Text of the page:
It took Osler a while to get the plot right, but just how long might surprise some. "Well, my answer of about ten years would leave someone to believe, 'Wow, this must be a Pulitzer Prize—winning novel if it took you ten years.' It's just this fun, little, light-hearted mystery," he said.

While the process, from conception to the day the book first hit shelves may have taken nearly a decade, Osler experienced a learning curve. "The first book, you're learning how to write a book, and you're learning so much about the craft. I first thought this book was done about five years ago at the San Francisco writers conference, when I was pitching it to agents. Only three things remain the same: the title, Devil's Chew Toy; Hayden McCall, the main character; and the inciting incident, which I won't give away, but it propels the action and gets the story going," he said with a laugh.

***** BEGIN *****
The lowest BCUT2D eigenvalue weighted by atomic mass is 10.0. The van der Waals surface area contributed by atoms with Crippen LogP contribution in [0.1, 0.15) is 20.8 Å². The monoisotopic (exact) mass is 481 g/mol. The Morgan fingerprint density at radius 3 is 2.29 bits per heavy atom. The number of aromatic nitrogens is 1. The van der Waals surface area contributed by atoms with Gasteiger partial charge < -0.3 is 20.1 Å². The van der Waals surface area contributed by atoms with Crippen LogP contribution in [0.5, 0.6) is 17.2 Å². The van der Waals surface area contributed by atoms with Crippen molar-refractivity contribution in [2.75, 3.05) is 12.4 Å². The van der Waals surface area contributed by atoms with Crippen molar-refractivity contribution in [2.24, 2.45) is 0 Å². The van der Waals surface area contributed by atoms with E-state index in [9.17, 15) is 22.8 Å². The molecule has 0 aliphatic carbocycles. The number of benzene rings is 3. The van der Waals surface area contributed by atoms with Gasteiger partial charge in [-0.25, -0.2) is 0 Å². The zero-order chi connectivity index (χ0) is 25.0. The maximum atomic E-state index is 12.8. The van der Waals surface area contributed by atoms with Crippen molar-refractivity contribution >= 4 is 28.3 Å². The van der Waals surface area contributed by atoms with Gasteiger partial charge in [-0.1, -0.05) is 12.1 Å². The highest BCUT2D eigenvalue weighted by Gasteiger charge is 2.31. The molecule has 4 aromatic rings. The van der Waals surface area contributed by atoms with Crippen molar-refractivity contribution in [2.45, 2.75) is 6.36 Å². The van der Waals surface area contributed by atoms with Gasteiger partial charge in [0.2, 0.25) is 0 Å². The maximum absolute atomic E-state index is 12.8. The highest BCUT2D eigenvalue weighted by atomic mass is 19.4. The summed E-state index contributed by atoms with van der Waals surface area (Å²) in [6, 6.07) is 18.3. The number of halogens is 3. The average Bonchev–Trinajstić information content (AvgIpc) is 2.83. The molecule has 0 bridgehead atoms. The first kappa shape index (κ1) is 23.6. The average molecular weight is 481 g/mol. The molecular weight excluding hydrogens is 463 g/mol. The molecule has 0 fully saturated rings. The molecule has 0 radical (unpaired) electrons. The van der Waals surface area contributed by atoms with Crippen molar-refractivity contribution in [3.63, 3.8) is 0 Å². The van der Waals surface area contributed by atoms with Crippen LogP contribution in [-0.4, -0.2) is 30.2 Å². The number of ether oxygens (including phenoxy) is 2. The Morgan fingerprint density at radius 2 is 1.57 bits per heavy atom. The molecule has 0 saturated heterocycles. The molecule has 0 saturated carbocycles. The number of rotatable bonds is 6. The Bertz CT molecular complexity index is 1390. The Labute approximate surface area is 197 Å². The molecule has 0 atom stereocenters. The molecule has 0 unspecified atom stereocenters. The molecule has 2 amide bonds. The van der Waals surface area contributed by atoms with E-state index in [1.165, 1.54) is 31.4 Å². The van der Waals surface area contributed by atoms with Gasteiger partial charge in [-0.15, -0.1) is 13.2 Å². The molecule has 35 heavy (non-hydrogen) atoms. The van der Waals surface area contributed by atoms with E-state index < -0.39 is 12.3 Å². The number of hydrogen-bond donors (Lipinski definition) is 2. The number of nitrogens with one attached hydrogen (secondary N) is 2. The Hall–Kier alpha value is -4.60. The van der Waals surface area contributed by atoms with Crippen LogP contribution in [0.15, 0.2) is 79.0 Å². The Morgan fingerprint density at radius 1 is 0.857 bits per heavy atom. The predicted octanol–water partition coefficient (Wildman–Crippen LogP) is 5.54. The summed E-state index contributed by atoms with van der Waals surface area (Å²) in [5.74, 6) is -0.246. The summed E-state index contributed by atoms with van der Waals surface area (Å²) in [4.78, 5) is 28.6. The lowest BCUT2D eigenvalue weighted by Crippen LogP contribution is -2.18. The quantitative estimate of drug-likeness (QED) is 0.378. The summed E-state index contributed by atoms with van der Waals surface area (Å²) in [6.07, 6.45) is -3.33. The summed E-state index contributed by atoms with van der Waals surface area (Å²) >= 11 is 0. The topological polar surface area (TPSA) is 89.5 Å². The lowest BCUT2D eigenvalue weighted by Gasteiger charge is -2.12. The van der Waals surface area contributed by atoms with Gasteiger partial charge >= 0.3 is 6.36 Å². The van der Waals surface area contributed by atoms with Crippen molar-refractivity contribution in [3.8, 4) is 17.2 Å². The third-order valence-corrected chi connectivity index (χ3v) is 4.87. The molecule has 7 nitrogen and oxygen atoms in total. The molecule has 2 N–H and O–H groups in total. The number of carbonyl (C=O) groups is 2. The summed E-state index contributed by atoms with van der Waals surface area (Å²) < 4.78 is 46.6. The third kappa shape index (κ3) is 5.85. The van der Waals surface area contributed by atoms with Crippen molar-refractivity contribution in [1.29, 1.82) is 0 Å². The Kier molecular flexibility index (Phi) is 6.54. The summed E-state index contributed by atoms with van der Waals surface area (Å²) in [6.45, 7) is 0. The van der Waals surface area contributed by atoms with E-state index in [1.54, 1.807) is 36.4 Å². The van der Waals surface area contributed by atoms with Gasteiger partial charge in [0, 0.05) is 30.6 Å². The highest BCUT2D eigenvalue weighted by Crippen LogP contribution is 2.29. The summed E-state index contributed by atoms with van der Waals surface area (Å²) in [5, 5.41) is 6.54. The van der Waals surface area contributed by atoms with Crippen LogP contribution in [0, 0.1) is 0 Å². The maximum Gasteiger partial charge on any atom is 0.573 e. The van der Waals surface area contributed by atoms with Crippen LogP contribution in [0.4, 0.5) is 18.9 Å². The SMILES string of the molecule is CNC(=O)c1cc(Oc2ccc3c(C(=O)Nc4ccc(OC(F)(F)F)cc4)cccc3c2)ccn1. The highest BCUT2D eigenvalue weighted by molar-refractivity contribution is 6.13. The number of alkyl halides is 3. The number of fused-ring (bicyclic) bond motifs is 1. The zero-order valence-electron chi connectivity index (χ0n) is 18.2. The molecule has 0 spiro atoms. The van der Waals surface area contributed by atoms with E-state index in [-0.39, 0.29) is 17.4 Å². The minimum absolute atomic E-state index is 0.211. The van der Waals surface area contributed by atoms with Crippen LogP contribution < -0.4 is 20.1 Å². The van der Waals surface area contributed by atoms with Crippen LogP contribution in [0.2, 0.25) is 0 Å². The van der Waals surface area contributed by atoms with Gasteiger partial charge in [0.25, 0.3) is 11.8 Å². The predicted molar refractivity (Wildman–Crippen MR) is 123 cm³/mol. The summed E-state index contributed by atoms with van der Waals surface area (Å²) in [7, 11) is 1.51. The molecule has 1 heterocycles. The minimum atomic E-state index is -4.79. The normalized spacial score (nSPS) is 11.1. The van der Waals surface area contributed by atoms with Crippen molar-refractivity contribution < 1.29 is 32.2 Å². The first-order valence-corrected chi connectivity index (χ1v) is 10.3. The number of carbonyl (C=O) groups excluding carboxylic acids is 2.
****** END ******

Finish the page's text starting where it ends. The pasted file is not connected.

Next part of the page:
"The book was rewritten so many times," he continued. "The point of view changed, the number of characters changed, it just changed because you go into it with an idea and then through beta readers and editors, it gets wildly changed and then redefined into hopefully a solid book."

Inspiration and success
Osler wrote a mystery novel because "it's really what I love to read." Always a reader, he grew up a fan of classic "whodunit"-style mysteries. "I just remember, as a little kid, my mom reading Agatha Christie novels to me, and I just loved the 'whodunit' and the trail of breadcrumbs and the traditional amateur sleuth trying to figure out really who done it," he said with a smile.

"The other inspiration was Armistead Maupin, who wrote... Tales of the City. What I love about that is [that] at the heart of those books, it centers on friendship. In my book, you've got Hayden the Gay, ginger, amateur sleuth, middle school teacher, and part-time relationship blogger, although he's single, paired with Butch Hollister, who's got more confidence than she probably should have and drags him into this adventure. I just like that tension of the friendship but set with a whodunit at the heart of it. I love a good mystery, so hopefully, I wrote a decent one."